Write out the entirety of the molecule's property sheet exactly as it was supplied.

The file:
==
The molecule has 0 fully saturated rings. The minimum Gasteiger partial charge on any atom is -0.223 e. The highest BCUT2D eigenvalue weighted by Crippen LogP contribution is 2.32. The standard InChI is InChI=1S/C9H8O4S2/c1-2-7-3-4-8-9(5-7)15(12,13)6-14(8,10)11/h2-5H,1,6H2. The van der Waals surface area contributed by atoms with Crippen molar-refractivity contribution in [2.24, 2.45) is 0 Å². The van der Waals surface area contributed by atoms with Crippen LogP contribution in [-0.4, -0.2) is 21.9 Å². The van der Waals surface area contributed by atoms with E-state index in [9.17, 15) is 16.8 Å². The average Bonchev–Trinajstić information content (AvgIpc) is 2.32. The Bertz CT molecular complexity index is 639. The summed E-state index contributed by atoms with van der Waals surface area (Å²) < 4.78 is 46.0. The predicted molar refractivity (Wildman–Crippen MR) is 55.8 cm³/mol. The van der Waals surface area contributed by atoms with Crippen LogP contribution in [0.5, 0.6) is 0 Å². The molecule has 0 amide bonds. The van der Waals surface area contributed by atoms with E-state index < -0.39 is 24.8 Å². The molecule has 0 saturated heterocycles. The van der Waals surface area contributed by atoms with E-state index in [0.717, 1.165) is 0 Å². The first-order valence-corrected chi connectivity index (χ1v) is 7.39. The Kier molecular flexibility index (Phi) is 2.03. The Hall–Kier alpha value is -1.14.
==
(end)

The molecule has 0 fully saturated rings. The minimum Gasteiger partial charge on any atom is -0.223 e. The highest BCUT2D eigenvalue weighted by Crippen LogP contribution is 2.32. The standard InChI is InChI=1S/C9H8O4S2/c1-2-7-3-4-8-9(5-7)15(12,13)6-14(8,10)11/h2-5H,1,6H2. The van der Waals surface area contributed by atoms with Crippen molar-refractivity contribution in [2.24, 2.45) is 0 Å². The van der Waals surface area contributed by atoms with Crippen LogP contribution in [-0.4, -0.2) is 21.9 Å². The van der Waals surface area contributed by atoms with E-state index in [9.17, 15) is 16.8 Å². The average Bonchev–Trinajstić information content (AvgIpc) is 2.32. The Bertz CT molecular complexity index is 639. The summed E-state index contributed by atoms with van der Waals surface area (Å²) < 4.78 is 46.0. The predicted molar refractivity (Wildman–Crippen MR) is 55.8 cm³/mol. The van der Waals surface area contributed by atoms with Crippen LogP contribution in [0.5, 0.6) is 0 Å². The molecule has 0 amide bonds. The van der Waals surface area contributed by atoms with E-state index < -0.39 is 24.8 Å². The molecule has 0 saturated heterocycles. The van der Waals surface area contributed by atoms with E-state index in [0.717, 1.165) is 0 Å². The first-order valence-corrected chi connectivity index (χ1v) is 7.39. The Kier molecular flexibility index (Phi) is 2.03. The Hall–Kier alpha value is -1.14.